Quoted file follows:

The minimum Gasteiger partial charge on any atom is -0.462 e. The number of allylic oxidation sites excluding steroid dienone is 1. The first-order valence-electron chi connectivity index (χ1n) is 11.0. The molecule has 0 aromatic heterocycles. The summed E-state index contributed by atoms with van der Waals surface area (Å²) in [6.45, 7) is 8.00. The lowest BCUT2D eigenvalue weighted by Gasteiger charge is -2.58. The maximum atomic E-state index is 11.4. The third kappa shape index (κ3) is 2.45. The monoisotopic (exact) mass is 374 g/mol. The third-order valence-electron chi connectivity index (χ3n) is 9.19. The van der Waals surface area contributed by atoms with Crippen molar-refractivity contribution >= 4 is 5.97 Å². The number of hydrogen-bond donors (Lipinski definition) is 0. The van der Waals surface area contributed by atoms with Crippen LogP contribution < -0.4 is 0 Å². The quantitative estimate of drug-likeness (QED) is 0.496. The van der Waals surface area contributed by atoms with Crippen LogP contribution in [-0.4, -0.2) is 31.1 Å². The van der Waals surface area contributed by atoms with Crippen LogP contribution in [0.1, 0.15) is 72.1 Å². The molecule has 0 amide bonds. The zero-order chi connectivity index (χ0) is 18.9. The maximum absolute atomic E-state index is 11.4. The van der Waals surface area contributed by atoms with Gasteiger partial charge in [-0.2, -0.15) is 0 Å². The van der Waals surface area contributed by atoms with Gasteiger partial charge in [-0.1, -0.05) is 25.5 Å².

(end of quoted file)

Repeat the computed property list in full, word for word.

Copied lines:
The minimum Gasteiger partial charge on any atom is -0.462 e. The number of allylic oxidation sites excluding steroid dienone is 1. The first-order valence-electron chi connectivity index (χ1n) is 11.0. The molecule has 0 aromatic heterocycles. The summed E-state index contributed by atoms with van der Waals surface area (Å²) in [6.45, 7) is 8.00. The lowest BCUT2D eigenvalue weighted by Gasteiger charge is -2.58. The maximum atomic E-state index is 11.4. The third kappa shape index (κ3) is 2.45. The monoisotopic (exact) mass is 374 g/mol. The third-order valence-electron chi connectivity index (χ3n) is 9.19. The van der Waals surface area contributed by atoms with Crippen molar-refractivity contribution >= 4 is 5.97 Å². The number of hydrogen-bond donors (Lipinski definition) is 0. The van der Waals surface area contributed by atoms with Crippen LogP contribution < -0.4 is 0 Å². The quantitative estimate of drug-likeness (QED) is 0.496. The van der Waals surface area contributed by atoms with Crippen LogP contribution in [-0.4, -0.2) is 31.1 Å². The van der Waals surface area contributed by atoms with Crippen LogP contribution in [0.1, 0.15) is 72.1 Å². The molecule has 0 amide bonds. The zero-order chi connectivity index (χ0) is 18.9. The maximum absolute atomic E-state index is 11.4. The van der Waals surface area contributed by atoms with Gasteiger partial charge in [-0.2, -0.15) is 0 Å². The van der Waals surface area contributed by atoms with Gasteiger partial charge in [-0.1, -0.05) is 25.5 Å².